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Image: Me with the summit in the background.

Overall, the experience was without a doubt life-changing, challenging, and showed me how far I can push myself if I put my mind to it. It was something completely out of my comfort zone but I am so proud of myself for conquering Kilimanjaro and I highly recommend those who even blink at the challenge, should jump at the opportunity and attempt to join the “summit club.” Only those who have been through the same journey can truly understand the experience.

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Image: I wasn’t always the best hiker but I definitely tried to always look the part!

Thinking of Hiking Kilimanjaro? Below are tips and tricks that I picked up from my experience:

  • Train on incline only to prepare. If I could redo my training, I absolutely would. I read on so many blogs and company websites that if you can run 30 minutes without stopping, then you will be fine. Yea, right! I couldn’t run longer than 5 minutes without stopping so I trained hard to reach the 30 minute goal which I was so proud I did, however, 30 minutes on a flat surface is nothing like going UP a mountain. If you do any training at all (which I recommend), then all I would say is climb stairs or get on a stair-master for hours at a time, and build endurance while going up. If you can handle incline training for long periods of time, then you’re set!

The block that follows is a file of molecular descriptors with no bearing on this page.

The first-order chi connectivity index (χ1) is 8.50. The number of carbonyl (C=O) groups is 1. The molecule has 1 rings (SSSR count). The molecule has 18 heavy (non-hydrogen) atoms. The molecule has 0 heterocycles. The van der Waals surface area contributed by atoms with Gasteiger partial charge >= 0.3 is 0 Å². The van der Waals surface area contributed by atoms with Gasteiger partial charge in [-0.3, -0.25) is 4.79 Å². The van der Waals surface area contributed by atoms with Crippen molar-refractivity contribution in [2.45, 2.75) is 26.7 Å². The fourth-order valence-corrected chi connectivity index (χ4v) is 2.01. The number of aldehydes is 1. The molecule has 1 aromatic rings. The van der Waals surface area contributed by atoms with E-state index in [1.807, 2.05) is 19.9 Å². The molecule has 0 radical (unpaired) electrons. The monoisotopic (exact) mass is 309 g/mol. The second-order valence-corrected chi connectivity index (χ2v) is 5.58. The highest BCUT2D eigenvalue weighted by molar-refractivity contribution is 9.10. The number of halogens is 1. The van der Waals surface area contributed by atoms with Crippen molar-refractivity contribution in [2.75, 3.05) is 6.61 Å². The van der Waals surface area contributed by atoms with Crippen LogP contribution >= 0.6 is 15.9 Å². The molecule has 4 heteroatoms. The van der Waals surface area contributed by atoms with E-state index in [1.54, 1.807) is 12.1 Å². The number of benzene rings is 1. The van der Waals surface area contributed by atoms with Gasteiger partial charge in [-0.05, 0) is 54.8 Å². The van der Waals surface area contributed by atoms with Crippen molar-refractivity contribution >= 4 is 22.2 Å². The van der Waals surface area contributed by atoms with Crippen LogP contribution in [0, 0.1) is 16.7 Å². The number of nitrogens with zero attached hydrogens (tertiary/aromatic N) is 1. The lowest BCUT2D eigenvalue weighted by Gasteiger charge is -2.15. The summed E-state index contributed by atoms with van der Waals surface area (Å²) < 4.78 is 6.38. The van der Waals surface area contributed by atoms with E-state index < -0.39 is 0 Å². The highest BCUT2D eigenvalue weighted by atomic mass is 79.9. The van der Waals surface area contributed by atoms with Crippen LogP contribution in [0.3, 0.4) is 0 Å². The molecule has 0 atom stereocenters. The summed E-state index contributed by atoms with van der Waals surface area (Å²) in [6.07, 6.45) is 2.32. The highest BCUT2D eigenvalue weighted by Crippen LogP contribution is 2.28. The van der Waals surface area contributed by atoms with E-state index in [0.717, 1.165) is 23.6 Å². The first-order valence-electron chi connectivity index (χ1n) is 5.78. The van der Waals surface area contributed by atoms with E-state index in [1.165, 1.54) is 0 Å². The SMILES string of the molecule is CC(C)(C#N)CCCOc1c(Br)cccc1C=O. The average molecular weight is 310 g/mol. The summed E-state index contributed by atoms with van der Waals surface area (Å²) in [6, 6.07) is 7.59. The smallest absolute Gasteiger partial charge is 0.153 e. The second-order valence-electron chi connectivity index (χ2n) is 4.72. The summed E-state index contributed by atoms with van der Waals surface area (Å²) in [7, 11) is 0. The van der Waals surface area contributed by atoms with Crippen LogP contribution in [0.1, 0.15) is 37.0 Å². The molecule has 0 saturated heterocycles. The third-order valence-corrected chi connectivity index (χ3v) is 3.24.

• Pick your group carefully as they will make or break your trip. A large group can be fun but remember that every time someone needs to go to the bathroom, un-layer, layer back up, or get something out of their bag – everyone stops. Also, Anna, who climbed with me had an unbelievable amount of energy, which was fantastic to pump me up during the long, gruelling days. When it came to summit night, her energy was just too much for me to handle as I was struggling for each little step and breathe so I had to kindly ask her to put another person in between us so I could focus more in silence. Thankfully she didn’t take offense to it (as she shouldn’t because I adored her) but she understood the situation.
  • Be prepared to lose your dignity. I can’t imagine taking on this challenge with a significant other as you honestly lose your dignity in regards to being feminine and maintaining some sort of manners with natural bodily functions. Be prepared to become one with nature and use the bathroom wherever and whenever. Be prepared to discuss your bowl movements with your hiking mates – everyone compares their frequencies as a check-up to mark your progress since constipation is common with high altitude levels. And be prepared to accept that…